Growing a lush covering of grass in shady areas requires a different approach than growing grass in the sun. In order to grow grass under trees, the area must be exposed to sunlight at a rate of 50 percent throughout the day. This can be achieved by the area receiving partial sun throughout the entire day, or receiving full sun for half the day. You must also choose a grass seed variety that is tolerant of shade. A mixture of fescue and Kentucky bluegrass, at a 2-to-1 ratio, respectively, is recommended.
Prune the lower branches of the tree or trees you wish to plant grass under. Removing low-hanging branches will increase the light exposure of the area underneath the tree.
Fertilize the area. Shaded grass needs half the amount of fertilizer that sun-exposed grasses do to grow. Fertilize at a rate of 1/2 lb. of nitrogen-rich fertilizer per 1,000 square feet of planting area. Mix the fertilizer into the soil well with a pitchfork or rototiller.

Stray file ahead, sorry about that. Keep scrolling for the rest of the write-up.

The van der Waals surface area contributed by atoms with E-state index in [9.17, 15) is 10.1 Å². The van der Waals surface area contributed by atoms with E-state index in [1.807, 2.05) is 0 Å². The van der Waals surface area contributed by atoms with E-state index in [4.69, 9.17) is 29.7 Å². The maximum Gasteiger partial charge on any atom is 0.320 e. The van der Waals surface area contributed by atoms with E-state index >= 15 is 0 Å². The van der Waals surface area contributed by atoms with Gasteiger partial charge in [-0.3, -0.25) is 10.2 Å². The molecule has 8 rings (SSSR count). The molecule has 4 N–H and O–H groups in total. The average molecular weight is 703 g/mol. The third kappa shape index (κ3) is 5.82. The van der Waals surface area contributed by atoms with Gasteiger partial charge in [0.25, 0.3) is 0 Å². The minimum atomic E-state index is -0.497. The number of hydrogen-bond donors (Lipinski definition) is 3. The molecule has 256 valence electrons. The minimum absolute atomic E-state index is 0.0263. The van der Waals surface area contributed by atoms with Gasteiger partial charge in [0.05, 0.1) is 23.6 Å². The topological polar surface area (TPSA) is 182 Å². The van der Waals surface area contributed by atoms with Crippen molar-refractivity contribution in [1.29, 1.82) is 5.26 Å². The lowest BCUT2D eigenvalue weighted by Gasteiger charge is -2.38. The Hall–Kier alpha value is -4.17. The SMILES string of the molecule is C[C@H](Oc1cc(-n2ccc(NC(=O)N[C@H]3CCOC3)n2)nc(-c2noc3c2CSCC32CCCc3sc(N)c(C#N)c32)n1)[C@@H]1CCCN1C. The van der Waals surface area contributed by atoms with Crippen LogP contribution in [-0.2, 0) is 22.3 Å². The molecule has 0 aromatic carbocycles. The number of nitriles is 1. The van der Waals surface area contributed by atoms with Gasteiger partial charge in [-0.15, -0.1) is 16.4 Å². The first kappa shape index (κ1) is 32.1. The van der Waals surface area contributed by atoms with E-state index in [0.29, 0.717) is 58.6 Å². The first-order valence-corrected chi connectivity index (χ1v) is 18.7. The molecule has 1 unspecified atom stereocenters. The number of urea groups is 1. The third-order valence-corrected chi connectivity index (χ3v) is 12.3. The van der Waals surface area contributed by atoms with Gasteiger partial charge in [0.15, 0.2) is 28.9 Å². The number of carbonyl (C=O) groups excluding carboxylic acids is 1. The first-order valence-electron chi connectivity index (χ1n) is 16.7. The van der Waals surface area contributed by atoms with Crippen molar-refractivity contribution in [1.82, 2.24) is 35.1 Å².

Plant the grass seed. Set the broadcast seeder to disperse the grass seed at a rate of 3 to 4 lbs. of grass seed per 1,000 square feet.
Keep the soil most, but not saturated, until the grass seed germinates and sprouts above the soil.
Water established grass deeply once per week during the hot, summer months. Decrease this amount to one thorough watering once every 10 to 14 days during the cooler months of late summer and fall.
Set your lawn mower to a height of 3 inches when mowing the grass underneath the trees. Grass growing in shaded areas need more surface area in order to receive enough sunlight for photosynthesis.
Remove all leaf debris on a regular basis. Leaf cover will smother the grass growing underneath trees. Speedy removal on a continual basis, until all the leaves have fallen, is essential.